How does the kayak react in a strong quarter wind when the skeg is lowered 1/4, 1/2 or all the way down?

Is there a lot of drag when it is lowered?

Is it possible to steer when the skeg is lowered?


Learned by experience

– Last Updated: Nov-07-09 4:23 PM EST –

There is no one answer. The skeg only modifies the tracking of the boat it is on to start with. If it is on a boat whose hull is designed to be a strong tracker, the effect won't be as dramatic as on a boat that is highly rockered. And for a boat that is highly rockered, even all the way down the skeg may not provide totally firm tracking in more difficult conditions.

In general the more skeg, the harder the boat is to turn. And partial skeg is often a very useful compromise. But you have to experiment with your particular kayak to see how this actually works out.

As to drag, this comes up and is debated regularly. I have never noticed drag from a skeg, certainly not anything that was a problem. If the skeg is down to start with, it's probably because you would otherwise be losing forward impulsion by constant correction. So even if there is some drag that can be calculated, it's less of a problem than not being able to go straight.

One alternative to the skeg in milder winds is to sit over on one side and put the boat on a permanent edge, in a turn that would act to correct what the wind is doing.

(Maybe recheck the profile.)

skeg or rudder help
I use a FeatherCraft Rudder. I almost never use the rudder to steer. The craft becomes a totaly different boat. Solid as a rock. I have had 3 kayaks and 1 canoe with FeatherCraft Rudders. 2 Seda Gliders, 1 Seda Impals, and 1 Seda Tango. I now have a Clipper Sea1 Hybrid Canoe. and just love it. The rudder not only adds to tracking in a quartering wind but also adds to the stability just like a sailboats leeboard give it stability. I find I loose about 1/4 mile per hour in speed with the rudder deployed so I only use it if I have to.

to start with
lower the skeg half way for rear quarter wind…

To make low speed turn sharply, it’s better to up the skeg first. But if the skeg is only 1/4 down, you can still turn pretty well even though you’ll notice it.

I’ve never measure my speed with against without. Since the skeg is typically used when the wind is from “over the shoulder”, so even if there’s lost of speed, it’s not going to actually slow me down in pratice.

In My Boat

– Last Updated: Nov-08-09 6:39 AM EST –

In my boat a strong quartering wind requires 3/4 or full skeg most times to stop weathercocking.

I can't perceive any extra drag with the skeg down.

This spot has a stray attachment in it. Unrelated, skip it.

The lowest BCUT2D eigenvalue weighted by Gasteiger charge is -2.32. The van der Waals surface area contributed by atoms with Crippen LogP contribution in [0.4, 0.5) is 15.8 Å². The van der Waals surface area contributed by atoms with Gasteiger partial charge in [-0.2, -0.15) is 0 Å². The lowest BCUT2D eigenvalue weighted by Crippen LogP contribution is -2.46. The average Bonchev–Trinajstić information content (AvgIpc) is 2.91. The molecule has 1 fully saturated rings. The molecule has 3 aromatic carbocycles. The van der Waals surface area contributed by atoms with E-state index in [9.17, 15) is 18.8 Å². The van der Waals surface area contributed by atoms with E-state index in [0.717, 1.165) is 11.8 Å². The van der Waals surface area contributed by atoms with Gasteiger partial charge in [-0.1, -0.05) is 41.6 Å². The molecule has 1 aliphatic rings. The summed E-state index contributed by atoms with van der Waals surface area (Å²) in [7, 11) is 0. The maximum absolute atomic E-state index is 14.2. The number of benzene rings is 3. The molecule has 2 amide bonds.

It's EASIER to steer with the skeg lowered... if you're using it properly. The purpose of the skeg is to make your boat more steerable.

robertg, you're an 'advanced' paddler and you're asking this beginner question?

Depends on design…
…as others have mentioned. My Chatham 18 rarely called for the skeg and I could tune any amount in or out to adjust for wind directionand strength. My Tempest is pretty much an all or nothing kind of thing. If it isn’t all the way down it doesn’t seem to make a difference.

Skeg stuff…
“How does the kayak react in a strong quarter wind when the skeg is lowered 1/4, 1/2 or all the way down?”

It simply keeps the boat pointed in the direction you are paddling. In a strong quartering tail wind, I keep mine all the way down (hurricane tracer). As far as drag, it’s unnoticeable.

“Is there a lot of drag when it is lowered?”


“Is it possible to steer when the skeg is lowered?”

Absolutely! I simply rock my hips and counter steer, like you would normally turn a boat without a skeg or rudder. A course correction takes 1 stroke, hip slightly canted to the opposite way you want to steer, and becomes second nature.

I prefer skegs to rudders because of simplicity, no rigging, less weight. They both have their place. And, I’m used to skegs. My two Dagger Blackwaters 10.5’s have skegs and paddle like much longer boats because of them.

Chatham’s skeg
As others have mentioned, the more you lower the skeg the more directional stability and drag is introduced, but the amount of skeg influence is also dependent on the particular boat and paddler. Having to do corrective strokes in strong wind is probably more tedious and inefficient that the small amount of drag the skeg adds.